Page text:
Asparagus isn't just for dinner! In fact, there are numerous "cousins" of the same plant group that make excellent houseplants and even great outdoor additions in appropriate climates. Although they are often nicknamed asparagus "ferns," they are not part of the fern family, and are actually quite different.
To start, edible asparagus spears will open to lacy, fern-like leaves if left unharvested, making its relationship to the houseplant relatives much more apparent. It is, however, the only variety that is edible. There are many different types of asparagus, from cascading clouds of foliage, to more upright, conical shapes. The distinction from grower to grower can get a little hazy.
They do all have aptly applied nicknames like "fox tale" for the upright conical fronds of A. densiflorus ''Meyersii." The common rambling and trailing asparagus used in hanging containers and plant pedestals is the cultivar "Sprengeri", -- both of which refer to plant enthusiasts of historical merit, as well as have further varieties cultivated from them. Early season white flowers are followed by small, seed-bearing berries which mature to red as cooler weather sets in. I've often seen these Asparagus labeled as each other, so sometimes just referring to their shape will get the point across of what you're looking for.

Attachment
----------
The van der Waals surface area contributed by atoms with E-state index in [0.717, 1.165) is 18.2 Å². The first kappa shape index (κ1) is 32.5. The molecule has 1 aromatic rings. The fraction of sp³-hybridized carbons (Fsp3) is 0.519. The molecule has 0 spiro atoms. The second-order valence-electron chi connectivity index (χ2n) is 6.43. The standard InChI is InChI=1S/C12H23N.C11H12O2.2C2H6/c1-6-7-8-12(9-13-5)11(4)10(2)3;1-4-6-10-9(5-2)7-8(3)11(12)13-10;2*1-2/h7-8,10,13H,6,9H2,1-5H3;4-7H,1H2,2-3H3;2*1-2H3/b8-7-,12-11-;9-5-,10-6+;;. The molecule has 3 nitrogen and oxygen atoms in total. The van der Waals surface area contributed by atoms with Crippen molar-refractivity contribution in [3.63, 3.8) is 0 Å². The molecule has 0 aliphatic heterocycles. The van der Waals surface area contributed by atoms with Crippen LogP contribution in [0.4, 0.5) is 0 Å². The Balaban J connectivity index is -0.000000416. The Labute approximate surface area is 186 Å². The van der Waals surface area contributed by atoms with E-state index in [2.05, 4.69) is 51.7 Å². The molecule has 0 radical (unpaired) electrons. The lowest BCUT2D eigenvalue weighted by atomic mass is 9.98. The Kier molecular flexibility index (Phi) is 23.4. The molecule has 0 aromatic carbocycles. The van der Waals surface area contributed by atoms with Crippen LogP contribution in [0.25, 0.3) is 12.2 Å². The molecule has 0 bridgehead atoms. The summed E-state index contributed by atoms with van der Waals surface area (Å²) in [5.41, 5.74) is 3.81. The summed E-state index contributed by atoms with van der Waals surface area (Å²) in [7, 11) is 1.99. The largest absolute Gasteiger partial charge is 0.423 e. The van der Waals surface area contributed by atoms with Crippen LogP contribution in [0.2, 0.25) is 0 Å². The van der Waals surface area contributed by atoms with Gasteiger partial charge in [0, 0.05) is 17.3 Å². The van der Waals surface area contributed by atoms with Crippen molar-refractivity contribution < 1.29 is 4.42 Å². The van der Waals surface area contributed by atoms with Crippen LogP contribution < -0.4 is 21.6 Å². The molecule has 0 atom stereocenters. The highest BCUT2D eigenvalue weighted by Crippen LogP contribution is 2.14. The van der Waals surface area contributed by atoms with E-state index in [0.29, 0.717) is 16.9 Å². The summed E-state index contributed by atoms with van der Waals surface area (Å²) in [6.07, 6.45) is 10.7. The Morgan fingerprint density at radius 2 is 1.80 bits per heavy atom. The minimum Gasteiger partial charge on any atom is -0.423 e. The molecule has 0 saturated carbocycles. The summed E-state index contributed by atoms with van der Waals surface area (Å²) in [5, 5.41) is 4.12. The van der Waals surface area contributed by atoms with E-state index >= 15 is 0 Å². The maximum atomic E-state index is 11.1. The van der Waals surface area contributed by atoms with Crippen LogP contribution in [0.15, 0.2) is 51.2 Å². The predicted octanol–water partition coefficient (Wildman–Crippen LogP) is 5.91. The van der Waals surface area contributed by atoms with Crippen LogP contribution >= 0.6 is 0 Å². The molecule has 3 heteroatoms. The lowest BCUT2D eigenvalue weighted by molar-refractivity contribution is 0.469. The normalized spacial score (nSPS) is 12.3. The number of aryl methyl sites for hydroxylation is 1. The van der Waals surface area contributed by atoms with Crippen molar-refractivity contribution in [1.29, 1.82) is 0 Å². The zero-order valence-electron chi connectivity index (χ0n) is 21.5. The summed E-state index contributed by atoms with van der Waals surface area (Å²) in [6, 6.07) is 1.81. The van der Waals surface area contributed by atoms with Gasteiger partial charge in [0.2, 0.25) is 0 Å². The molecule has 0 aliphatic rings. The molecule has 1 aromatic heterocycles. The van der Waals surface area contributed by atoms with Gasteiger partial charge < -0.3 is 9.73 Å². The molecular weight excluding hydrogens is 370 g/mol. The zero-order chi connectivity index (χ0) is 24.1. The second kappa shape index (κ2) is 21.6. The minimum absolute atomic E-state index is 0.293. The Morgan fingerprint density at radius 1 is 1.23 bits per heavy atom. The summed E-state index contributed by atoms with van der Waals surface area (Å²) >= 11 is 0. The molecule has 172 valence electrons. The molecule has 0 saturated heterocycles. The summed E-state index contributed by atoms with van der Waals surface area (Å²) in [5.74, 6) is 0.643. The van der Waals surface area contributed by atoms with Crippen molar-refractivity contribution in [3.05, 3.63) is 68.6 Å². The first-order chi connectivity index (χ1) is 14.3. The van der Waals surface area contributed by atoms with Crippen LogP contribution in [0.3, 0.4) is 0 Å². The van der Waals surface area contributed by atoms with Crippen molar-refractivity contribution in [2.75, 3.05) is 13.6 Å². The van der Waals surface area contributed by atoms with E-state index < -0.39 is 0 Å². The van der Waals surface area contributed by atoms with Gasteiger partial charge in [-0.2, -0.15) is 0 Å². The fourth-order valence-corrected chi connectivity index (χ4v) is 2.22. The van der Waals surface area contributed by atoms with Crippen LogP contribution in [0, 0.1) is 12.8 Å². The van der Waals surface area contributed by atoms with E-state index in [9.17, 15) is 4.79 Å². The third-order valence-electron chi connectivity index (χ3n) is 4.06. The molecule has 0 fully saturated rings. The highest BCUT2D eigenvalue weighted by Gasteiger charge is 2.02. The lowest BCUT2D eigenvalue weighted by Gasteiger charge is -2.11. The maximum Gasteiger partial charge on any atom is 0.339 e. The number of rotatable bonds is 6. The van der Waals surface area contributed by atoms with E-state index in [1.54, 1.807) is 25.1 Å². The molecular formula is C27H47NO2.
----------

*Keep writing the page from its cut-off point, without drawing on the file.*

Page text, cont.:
While I hold a fondness for the dependability of the more common varieties, I have to move on to the real showstoppers: "ming ferns" and "plumosa ferns,' Asparagus that provide gorgeous foliage profiles to the home, patio or garden, despite being a little less common. Asparagus retrofractus, the "ming fern," is relatively slow-growing, but well worth the wait thanks to the zigzagging, woody branches that support tufts of leaves. Often somewhat upright, this Asparagus can be staked to give the appearance of a graceful tree, like an ancient silk painting. Next up, like a few well-placed strokes of calligraphy, Asparagus setaceus will create beautiful, feather-like archs of foliage, branching out horizontally. This Asparagus will also twist and climb up a support if provided. If you're as tenacious as I am about these versatile plants, look out for Asparagus setaceus 'Pyramidalis', the branches of which remain tight and vertical, opposed to the downward slope of the species A. setaceus.'
Asparagus can be slow-moving houseplants, but in the warm summer months, and in warmer climates they are incredibly vigorous, reaching lengths in excess of six to eight feet. So, be cautious to keep its underground network of roots and tubers from becoming an unwanted invader if planted in the ground. As natives of Southern Africa, Asparagus prefer a slight drying time between watering, but take note that foliage will yellow both if over or under-watered. New growth will also be limited if there is not enough sunlight, so keep it near or in sunny windows indoors. Outdoors, this selection is much more versatile and capable of sun to shade with appropriate watering.
So while I'm not saying to cut down on the vegetables, you should give some Asparagus alternatives a try.
For more great ideas, be sure to look through Tara Heibel's Plant Of The Week slideshow below.
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